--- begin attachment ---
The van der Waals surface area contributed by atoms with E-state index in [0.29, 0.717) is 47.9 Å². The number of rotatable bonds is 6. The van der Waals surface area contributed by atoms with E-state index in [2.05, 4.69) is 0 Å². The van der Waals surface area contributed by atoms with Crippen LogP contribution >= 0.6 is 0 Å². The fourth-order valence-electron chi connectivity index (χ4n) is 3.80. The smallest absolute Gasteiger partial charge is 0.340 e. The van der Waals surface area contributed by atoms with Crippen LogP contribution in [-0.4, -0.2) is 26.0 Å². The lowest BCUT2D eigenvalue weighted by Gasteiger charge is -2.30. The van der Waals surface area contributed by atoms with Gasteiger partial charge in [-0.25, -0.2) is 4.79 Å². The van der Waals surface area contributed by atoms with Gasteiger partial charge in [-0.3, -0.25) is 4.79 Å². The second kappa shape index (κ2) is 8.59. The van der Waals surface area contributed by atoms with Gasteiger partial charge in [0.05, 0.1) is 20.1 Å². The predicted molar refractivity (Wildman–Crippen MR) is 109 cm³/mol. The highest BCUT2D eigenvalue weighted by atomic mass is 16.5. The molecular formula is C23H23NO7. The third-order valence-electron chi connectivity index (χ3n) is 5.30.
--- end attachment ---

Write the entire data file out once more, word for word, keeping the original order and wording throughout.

The van der Waals surface area contributed by atoms with E-state index in [0.29, 0.717) is 47.9 Å². The number of rotatable bonds is 6. The van der Waals surface area contributed by atoms with E-state index in [2.05, 4.69) is 0 Å². The van der Waals surface area contributed by atoms with Crippen LogP contribution >= 0.6 is 0 Å². The fourth-order valence-electron chi connectivity index (χ4n) is 3.80. The smallest absolute Gasteiger partial charge is 0.340 e. The van der Waals surface area contributed by atoms with Crippen LogP contribution in [-0.4, -0.2) is 26.0 Å². The lowest BCUT2D eigenvalue weighted by Gasteiger charge is -2.30. The van der Waals surface area contributed by atoms with Gasteiger partial charge in [-0.25, -0.2) is 4.79 Å². The van der Waals surface area contributed by atoms with Gasteiger partial charge in [-0.3, -0.25) is 4.79 Å². The second kappa shape index (κ2) is 8.59. The van der Waals surface area contributed by atoms with Gasteiger partial charge in [0.05, 0.1) is 20.1 Å². The predicted molar refractivity (Wildman–Crippen MR) is 109 cm³/mol. The highest BCUT2D eigenvalue weighted by atomic mass is 16.5. The molecular formula is C23H23NO7. The third-order valence-electron chi connectivity index (χ3n) is 5.30.